Last week, I mentioned that I had recently “given a talk at church.” (See also “Sacrament Meeting” in the Encyclopedia of Mormonism.) In the LDS church, that’s pretty common lingo. For anyone of another faith, phrase can be quite confusing.
To understand how worship services work in the Church of Jesus Christ of Latter-day Saints, it is best to begin with the understanding that no one is paid for what they do, and no one exactly volunteers. We believe that, through the power of the Holy Ghost, God still inspires everyday people. Our local leaders are “called” by regional leaders, and then the local leaders are “sustained” by the members. The sustaining process looks a lot like a vote when it happens, but it’s really more of a pledge to pray for an assist that person in that particular church job or function.
So, our local bishops don’t function as preachers — they hold regular jobs like everybody else, and they are not required to give a 30-45 minute speech every Sunday. They, along with two counselors who form what we call a “bishopric” (and sometimes input from other congregational leaders), ask members of the congregation to take turns preparing remarks on an assigned topic. This is generally done after a lot of thought and prayer.
The person being asked has the opportunity to say no, but Mormons generally step up to the plate and help out when asked.
Once the assignment has been accepted, the responsibility falls on the person who has accepted the charge to prepare. There are probably as many different methods of preparing a talk as there are people who give them, so I will simply describe mine.
- The first thing I like to do is to prepare myself spiritually. As I think about the topic I have been given, I pray and even fast to know exactly what message God would have me deliver. If I have the opportunity in my schedule, I will even spend time in our local temple to seek spiritual direction.
- At the same time, I gather sources. As I read and study scriptures everyday, I watch for things that strike me as being applicable to the topic. I also search our church website for scriptures and talks given by church leaders. I collect all of these in a central location.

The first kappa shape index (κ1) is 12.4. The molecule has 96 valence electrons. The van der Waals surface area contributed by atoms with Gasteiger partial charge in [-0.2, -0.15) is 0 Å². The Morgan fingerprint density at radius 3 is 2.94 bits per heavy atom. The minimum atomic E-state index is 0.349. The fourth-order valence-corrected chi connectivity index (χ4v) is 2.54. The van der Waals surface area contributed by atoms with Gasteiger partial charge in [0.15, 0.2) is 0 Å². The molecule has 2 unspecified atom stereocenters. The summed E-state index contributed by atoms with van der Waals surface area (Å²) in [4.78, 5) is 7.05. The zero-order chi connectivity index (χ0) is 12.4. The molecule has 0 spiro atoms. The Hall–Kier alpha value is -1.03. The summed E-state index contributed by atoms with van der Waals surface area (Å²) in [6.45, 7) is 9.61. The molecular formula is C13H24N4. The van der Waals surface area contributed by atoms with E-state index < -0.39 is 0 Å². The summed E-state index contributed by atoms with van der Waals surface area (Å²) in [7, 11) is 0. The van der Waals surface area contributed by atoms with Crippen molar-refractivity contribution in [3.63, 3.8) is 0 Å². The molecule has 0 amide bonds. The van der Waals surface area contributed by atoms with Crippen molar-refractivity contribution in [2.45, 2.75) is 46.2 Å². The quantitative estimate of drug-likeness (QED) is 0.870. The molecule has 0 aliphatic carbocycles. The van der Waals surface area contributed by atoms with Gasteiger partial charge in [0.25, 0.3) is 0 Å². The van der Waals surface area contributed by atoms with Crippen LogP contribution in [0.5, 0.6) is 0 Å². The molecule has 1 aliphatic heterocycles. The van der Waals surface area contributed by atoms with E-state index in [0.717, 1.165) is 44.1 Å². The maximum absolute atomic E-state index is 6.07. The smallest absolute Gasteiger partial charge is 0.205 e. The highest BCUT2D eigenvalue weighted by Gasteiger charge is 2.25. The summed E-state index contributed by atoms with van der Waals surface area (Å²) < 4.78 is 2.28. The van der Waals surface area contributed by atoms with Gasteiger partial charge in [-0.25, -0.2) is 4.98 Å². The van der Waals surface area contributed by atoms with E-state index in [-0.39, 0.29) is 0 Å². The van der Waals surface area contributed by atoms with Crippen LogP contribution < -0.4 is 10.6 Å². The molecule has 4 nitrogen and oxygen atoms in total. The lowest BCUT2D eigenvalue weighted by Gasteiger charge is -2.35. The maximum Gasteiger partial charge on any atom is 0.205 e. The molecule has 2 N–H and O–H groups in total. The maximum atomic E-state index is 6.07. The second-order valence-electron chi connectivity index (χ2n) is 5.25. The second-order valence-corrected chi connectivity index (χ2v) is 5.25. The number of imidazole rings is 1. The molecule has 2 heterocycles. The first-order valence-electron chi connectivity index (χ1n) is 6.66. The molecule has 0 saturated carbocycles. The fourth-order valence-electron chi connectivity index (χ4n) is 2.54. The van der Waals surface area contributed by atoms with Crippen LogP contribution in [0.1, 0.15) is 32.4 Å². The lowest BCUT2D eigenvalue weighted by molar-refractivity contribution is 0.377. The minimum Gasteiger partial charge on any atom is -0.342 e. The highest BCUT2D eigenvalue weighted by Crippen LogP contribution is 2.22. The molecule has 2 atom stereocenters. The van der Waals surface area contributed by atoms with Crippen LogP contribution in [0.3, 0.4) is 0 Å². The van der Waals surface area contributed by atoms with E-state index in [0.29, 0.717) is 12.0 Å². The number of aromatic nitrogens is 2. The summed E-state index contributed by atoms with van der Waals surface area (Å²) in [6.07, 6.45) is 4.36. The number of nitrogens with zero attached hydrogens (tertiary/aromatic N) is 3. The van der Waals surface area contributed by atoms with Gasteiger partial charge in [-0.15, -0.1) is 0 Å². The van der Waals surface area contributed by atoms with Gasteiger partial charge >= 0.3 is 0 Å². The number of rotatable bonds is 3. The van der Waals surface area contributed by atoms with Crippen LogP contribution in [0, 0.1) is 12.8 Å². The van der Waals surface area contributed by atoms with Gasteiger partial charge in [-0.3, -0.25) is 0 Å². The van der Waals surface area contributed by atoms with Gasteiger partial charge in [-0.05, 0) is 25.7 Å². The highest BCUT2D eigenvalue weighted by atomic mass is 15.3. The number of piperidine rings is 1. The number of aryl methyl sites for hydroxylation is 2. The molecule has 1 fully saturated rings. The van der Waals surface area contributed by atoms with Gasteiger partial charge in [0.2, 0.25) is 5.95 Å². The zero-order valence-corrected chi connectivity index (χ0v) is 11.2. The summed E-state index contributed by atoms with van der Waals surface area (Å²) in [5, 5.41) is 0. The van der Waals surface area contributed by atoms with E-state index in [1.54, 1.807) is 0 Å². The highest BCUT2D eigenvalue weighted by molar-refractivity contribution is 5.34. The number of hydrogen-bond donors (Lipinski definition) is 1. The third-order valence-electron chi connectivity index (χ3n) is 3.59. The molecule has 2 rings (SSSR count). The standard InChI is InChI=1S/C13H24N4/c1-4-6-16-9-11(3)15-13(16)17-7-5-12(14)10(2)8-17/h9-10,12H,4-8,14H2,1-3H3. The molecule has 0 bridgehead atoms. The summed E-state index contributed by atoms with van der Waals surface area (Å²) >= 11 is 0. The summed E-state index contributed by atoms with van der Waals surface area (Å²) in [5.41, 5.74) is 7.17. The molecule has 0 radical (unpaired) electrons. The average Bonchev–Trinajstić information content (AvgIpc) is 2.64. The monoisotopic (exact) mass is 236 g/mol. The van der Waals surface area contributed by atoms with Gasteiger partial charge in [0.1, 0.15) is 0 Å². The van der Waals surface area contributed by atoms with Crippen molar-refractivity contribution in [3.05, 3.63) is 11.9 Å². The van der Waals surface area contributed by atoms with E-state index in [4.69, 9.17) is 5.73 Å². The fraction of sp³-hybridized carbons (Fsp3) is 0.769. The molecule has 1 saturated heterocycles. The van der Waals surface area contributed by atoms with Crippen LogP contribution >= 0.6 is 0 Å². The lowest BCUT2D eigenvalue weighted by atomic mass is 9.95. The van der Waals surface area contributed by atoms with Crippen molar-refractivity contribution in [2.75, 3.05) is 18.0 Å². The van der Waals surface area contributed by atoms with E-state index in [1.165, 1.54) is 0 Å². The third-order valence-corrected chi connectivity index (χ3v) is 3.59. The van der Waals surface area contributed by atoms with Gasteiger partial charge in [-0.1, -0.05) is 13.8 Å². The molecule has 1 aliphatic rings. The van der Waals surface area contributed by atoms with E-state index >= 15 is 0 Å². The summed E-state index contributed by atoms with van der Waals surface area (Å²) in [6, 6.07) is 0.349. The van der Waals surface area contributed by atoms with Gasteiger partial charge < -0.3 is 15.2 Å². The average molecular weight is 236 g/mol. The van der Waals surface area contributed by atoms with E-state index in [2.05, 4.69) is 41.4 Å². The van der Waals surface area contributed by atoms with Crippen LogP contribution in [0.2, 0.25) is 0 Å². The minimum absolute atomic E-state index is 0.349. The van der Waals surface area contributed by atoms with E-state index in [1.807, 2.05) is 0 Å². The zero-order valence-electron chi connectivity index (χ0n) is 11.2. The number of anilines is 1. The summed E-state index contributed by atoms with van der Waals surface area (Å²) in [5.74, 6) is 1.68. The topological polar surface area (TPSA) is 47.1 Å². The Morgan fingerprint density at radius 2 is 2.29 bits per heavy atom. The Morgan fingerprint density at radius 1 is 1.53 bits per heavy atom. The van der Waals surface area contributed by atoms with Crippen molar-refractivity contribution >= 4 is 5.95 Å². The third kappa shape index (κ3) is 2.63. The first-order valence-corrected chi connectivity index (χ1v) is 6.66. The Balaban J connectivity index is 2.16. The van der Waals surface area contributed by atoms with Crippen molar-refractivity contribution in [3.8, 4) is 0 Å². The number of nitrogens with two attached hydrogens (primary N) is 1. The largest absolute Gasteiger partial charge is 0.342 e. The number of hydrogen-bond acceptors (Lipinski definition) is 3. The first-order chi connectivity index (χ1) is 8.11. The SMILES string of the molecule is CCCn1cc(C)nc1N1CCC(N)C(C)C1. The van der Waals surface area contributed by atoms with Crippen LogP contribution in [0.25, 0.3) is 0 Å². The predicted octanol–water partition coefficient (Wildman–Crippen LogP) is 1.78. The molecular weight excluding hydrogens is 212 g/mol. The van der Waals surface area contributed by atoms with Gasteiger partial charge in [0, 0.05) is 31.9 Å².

- I begin taking the thoughts and ideas that I have collected and organize them under subtopics. (Suddenly, this is beginning to sound a lot like writing a paper, and it is — at least for me.)
- I write my talk out in paragraph form ,and read it to check that I’m within the allotted time frame. My husband and I actually had a long discussion on this. In the early days of the LDS church, leaders often spoke “off the cuff.” Then, modern forms of media were invented and time limits became the norm. Leaders had to write out their talks so that they could be translated into multiple languages and to make sure that the meetings scheduled would fit an allotted time. So, to my husband, following the example of the brethren might not involve writing out the thoughts he has received, but he may lean more toward speaking from the things he has studied as the Holy Spirit impresses him in the moment. To me, I figure that since I am under time constraints like they now are, then I will follow their example and write the words out.
- For my own personal learning, I compare the talk with the notes I gathered. Especially with this last talk, I was amazed at how much extra I was taught through my personal preparation — and counted as a blessing. I was also amazed at how inspired my talk turned out to be — I was able to pack a lot of spiritual insight into a small amount of time, and I know that it was the influence of the Holy Spirit working through me that made it possible.
So, in a nutshell, that’s the basic workings of how teaching happens in the worship services of the LDS church. Curious to know more? Check the LDS Meetinghouse Finder and join us tomorrow!